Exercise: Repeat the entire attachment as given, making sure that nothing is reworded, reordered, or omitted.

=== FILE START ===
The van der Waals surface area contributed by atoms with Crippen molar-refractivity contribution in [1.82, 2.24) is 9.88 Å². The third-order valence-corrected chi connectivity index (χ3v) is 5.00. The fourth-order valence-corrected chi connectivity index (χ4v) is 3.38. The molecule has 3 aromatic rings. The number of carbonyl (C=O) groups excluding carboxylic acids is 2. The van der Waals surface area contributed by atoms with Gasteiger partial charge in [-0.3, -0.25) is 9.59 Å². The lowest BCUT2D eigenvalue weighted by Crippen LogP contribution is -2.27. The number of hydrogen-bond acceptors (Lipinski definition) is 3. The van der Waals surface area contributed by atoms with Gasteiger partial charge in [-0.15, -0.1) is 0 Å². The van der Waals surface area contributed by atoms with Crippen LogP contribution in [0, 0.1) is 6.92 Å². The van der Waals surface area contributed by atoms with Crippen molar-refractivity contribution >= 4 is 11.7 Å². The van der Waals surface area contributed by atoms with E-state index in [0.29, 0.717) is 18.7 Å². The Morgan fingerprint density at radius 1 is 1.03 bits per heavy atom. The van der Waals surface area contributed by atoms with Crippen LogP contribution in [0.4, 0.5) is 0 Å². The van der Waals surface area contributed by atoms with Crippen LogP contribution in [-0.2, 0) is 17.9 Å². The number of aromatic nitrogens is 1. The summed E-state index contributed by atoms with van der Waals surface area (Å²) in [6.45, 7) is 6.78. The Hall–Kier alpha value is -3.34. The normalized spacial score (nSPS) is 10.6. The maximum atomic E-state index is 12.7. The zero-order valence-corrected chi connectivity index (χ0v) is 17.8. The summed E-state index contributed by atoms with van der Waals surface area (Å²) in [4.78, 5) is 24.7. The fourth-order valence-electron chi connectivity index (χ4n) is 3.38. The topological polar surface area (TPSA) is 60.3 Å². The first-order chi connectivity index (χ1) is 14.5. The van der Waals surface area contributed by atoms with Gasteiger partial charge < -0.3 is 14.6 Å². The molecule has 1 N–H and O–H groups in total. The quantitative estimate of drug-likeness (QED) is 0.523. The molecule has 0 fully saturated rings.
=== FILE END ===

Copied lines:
The van der Waals surface area contributed by atoms with Crippen molar-refractivity contribution in [1.82, 2.24) is 9.88 Å². The third-order valence-corrected chi connectivity index (χ3v) is 5.00. The fourth-order valence-corrected chi connectivity index (χ4v) is 3.38. The molecule has 3 aromatic rings. The number of carbonyl (C=O) groups excluding carboxylic acids is 2. The van der Waals surface area contributed by atoms with Gasteiger partial charge in [-0.3, -0.25) is 9.59 Å². The lowest BCUT2D eigenvalue weighted by Crippen LogP contribution is -2.27. The number of hydrogen-bond acceptors (Lipinski definition) is 3. The van der Waals surface area contributed by atoms with Gasteiger partial charge in [-0.15, -0.1) is 0 Å². The van der Waals surface area contributed by atoms with Crippen LogP contribution in [0, 0.1) is 6.92 Å². The van der Waals surface area contributed by atoms with Crippen molar-refractivity contribution >= 4 is 11.7 Å². The van der Waals surface area contributed by atoms with E-state index in [0.29, 0.717) is 18.7 Å². The Morgan fingerprint density at radius 1 is 1.03 bits per heavy atom. The van der Waals surface area contributed by atoms with Crippen LogP contribution in [0.4, 0.5) is 0 Å². The van der Waals surface area contributed by atoms with Crippen LogP contribution in [-0.2, 0) is 17.9 Å². The number of aromatic nitrogens is 1. The summed E-state index contributed by atoms with van der Waals surface area (Å²) in [6.45, 7) is 6.78. The Hall–Kier alpha value is -3.34. The normalized spacial score (nSPS) is 10.6. The maximum atomic E-state index is 12.7. The zero-order valence-corrected chi connectivity index (χ0v) is 17.8. The summed E-state index contributed by atoms with van der Waals surface area (Å²) in [4.78, 5) is 24.7. The fourth-order valence-electron chi connectivity index (χ4n) is 3.38. The topological polar surface area (TPSA) is 60.3 Å². The first-order chi connectivity index (χ1) is 14.5. The van der Waals surface area contributed by atoms with Gasteiger partial charge < -0.3 is 14.6 Å². The molecule has 1 N–H and O–H groups in total. The quantitative estimate of drug-likeness (QED) is 0.523. The molecule has 0 fully saturated rings.